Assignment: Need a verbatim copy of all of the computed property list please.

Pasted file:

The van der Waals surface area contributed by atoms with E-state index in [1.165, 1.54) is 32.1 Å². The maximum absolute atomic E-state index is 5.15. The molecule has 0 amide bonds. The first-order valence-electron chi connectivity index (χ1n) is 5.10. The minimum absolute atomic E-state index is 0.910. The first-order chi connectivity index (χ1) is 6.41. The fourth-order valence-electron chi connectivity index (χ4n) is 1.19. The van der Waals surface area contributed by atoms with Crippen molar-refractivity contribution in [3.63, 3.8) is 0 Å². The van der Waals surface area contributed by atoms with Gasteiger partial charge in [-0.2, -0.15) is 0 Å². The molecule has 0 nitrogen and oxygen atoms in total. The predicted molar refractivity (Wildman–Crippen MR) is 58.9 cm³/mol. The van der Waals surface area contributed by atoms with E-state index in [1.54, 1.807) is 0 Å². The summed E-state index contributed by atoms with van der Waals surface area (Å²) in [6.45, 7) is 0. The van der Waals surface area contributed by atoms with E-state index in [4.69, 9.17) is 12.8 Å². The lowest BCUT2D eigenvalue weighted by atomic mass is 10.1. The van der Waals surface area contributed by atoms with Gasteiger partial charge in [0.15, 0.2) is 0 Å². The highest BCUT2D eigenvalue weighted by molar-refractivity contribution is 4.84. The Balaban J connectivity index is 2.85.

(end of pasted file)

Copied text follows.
The van der Waals surface area contributed by atoms with E-state index in [1.165, 1.54) is 32.1 Å². The maximum absolute atomic E-state index is 5.15. The molecule has 0 amide bonds. The first-order valence-electron chi connectivity index (χ1n) is 5.10. The minimum absolute atomic E-state index is 0.910. The first-order chi connectivity index (χ1) is 6.41. The fourth-order valence-electron chi connectivity index (χ4n) is 1.19. The van der Waals surface area contributed by atoms with Crippen molar-refractivity contribution in [3.63, 3.8) is 0 Å². The van der Waals surface area contributed by atoms with Gasteiger partial charge in [-0.2, -0.15) is 0 Å². The molecule has 0 nitrogen and oxygen atoms in total. The predicted molar refractivity (Wildman–Crippen MR) is 58.9 cm³/mol. The van der Waals surface area contributed by atoms with E-state index in [1.54, 1.807) is 0 Å². The summed E-state index contributed by atoms with van der Waals surface area (Å²) in [6.45, 7) is 0. The van der Waals surface area contributed by atoms with E-state index in [4.69, 9.17) is 12.8 Å². The lowest BCUT2D eigenvalue weighted by atomic mass is 10.1. The van der Waals surface area contributed by atoms with Gasteiger partial charge in [0.15, 0.2) is 0 Å². The highest BCUT2D eigenvalue weighted by molar-refractivity contribution is 4.84. The Balaban J connectivity index is 2.85.